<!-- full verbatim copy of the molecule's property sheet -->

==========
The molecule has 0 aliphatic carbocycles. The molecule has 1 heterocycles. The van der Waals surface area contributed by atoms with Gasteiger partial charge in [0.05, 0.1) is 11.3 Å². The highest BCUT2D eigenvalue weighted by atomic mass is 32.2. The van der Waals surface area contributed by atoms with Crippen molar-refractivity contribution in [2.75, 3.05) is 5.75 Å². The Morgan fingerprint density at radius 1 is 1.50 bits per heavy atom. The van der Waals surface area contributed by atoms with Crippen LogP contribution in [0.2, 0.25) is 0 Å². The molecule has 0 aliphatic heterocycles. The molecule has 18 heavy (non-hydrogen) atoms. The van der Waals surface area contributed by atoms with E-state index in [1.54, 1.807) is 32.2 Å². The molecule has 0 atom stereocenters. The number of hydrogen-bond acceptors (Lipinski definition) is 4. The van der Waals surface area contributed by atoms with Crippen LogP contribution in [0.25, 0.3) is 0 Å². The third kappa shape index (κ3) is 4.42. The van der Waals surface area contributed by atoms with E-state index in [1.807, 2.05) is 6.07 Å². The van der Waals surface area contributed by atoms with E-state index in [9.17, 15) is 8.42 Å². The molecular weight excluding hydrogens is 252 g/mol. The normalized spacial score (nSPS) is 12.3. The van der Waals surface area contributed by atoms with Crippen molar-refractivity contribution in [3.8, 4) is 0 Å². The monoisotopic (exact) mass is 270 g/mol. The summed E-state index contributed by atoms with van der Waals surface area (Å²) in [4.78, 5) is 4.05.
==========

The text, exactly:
The molecule has 0 aliphatic carbocycles. The molecule has 1 heterocycles. The van der Waals surface area contributed by atoms with Gasteiger partial charge in [0.05, 0.1) is 11.3 Å². The highest BCUT2D eigenvalue weighted by atomic mass is 32.2. The van der Waals surface area contributed by atoms with Crippen molar-refractivity contribution in [2.75, 3.05) is 5.75 Å². The Morgan fingerprint density at radius 1 is 1.50 bits per heavy atom. The van der Waals surface area contributed by atoms with Crippen LogP contribution in [0.2, 0.25) is 0 Å². The molecule has 0 aliphatic heterocycles. The molecule has 18 heavy (non-hydrogen) atoms. The van der Waals surface area contributed by atoms with E-state index in [1.54, 1.807) is 32.2 Å². The molecule has 0 atom stereocenters. The number of hydrogen-bond acceptors (Lipinski definition) is 4. The van der Waals surface area contributed by atoms with Crippen LogP contribution in [0.25, 0.3) is 0 Å². The third kappa shape index (κ3) is 4.42. The van der Waals surface area contributed by atoms with E-state index in [1.807, 2.05) is 6.07 Å². The van der Waals surface area contributed by atoms with E-state index in [9.17, 15) is 8.42 Å². The molecular weight excluding hydrogens is 252 g/mol. The normalized spacial score (nSPS) is 12.3. The van der Waals surface area contributed by atoms with Crippen molar-refractivity contribution in [3.8, 4) is 0 Å². The monoisotopic (exact) mass is 270 g/mol. The summed E-state index contributed by atoms with van der Waals surface area (Å²) in [4.78, 5) is 4.05.